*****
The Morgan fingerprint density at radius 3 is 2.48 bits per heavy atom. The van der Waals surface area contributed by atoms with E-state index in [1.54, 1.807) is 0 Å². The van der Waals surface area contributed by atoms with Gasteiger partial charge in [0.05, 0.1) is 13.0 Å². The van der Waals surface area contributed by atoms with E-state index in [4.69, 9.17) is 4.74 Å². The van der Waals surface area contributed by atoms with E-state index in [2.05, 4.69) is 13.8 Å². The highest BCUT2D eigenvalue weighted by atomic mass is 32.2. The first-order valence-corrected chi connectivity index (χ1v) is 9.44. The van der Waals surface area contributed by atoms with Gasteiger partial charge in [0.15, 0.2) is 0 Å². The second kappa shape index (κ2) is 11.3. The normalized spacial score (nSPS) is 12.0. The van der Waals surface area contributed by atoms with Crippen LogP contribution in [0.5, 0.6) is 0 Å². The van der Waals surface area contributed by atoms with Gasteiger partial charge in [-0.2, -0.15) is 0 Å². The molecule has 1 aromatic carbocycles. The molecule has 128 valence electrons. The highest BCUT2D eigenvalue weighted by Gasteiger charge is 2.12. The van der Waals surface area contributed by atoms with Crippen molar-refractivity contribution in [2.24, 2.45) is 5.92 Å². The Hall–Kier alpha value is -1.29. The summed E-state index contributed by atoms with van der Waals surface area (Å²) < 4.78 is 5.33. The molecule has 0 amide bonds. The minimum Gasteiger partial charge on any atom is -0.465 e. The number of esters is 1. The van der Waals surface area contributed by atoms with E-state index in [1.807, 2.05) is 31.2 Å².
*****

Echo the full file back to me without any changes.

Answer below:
The Morgan fingerprint density at radius 3 is 2.48 bits per heavy atom. The van der Waals surface area contributed by atoms with E-state index in [1.54, 1.807) is 0 Å². The van der Waals surface area contributed by atoms with Gasteiger partial charge in [0.05, 0.1) is 13.0 Å². The van der Waals surface area contributed by atoms with E-state index in [4.69, 9.17) is 4.74 Å². The van der Waals surface area contributed by atoms with E-state index in [2.05, 4.69) is 13.8 Å². The highest BCUT2D eigenvalue weighted by atomic mass is 32.2. The first-order valence-corrected chi connectivity index (χ1v) is 9.44. The van der Waals surface area contributed by atoms with Gasteiger partial charge in [0.15, 0.2) is 0 Å². The second kappa shape index (κ2) is 11.3. The normalized spacial score (nSPS) is 12.0. The van der Waals surface area contributed by atoms with Crippen LogP contribution in [0.5, 0.6) is 0 Å². The van der Waals surface area contributed by atoms with Gasteiger partial charge in [-0.2, -0.15) is 0 Å². The molecule has 1 aromatic carbocycles. The molecule has 128 valence electrons. The highest BCUT2D eigenvalue weighted by Gasteiger charge is 2.12. The van der Waals surface area contributed by atoms with Crippen molar-refractivity contribution in [2.24, 2.45) is 5.92 Å². The Hall–Kier alpha value is -1.29. The summed E-state index contributed by atoms with van der Waals surface area (Å²) < 4.78 is 5.33. The molecule has 0 amide bonds. The minimum Gasteiger partial charge on any atom is -0.465 e. The number of esters is 1. The van der Waals surface area contributed by atoms with E-state index in [1.807, 2.05) is 31.2 Å².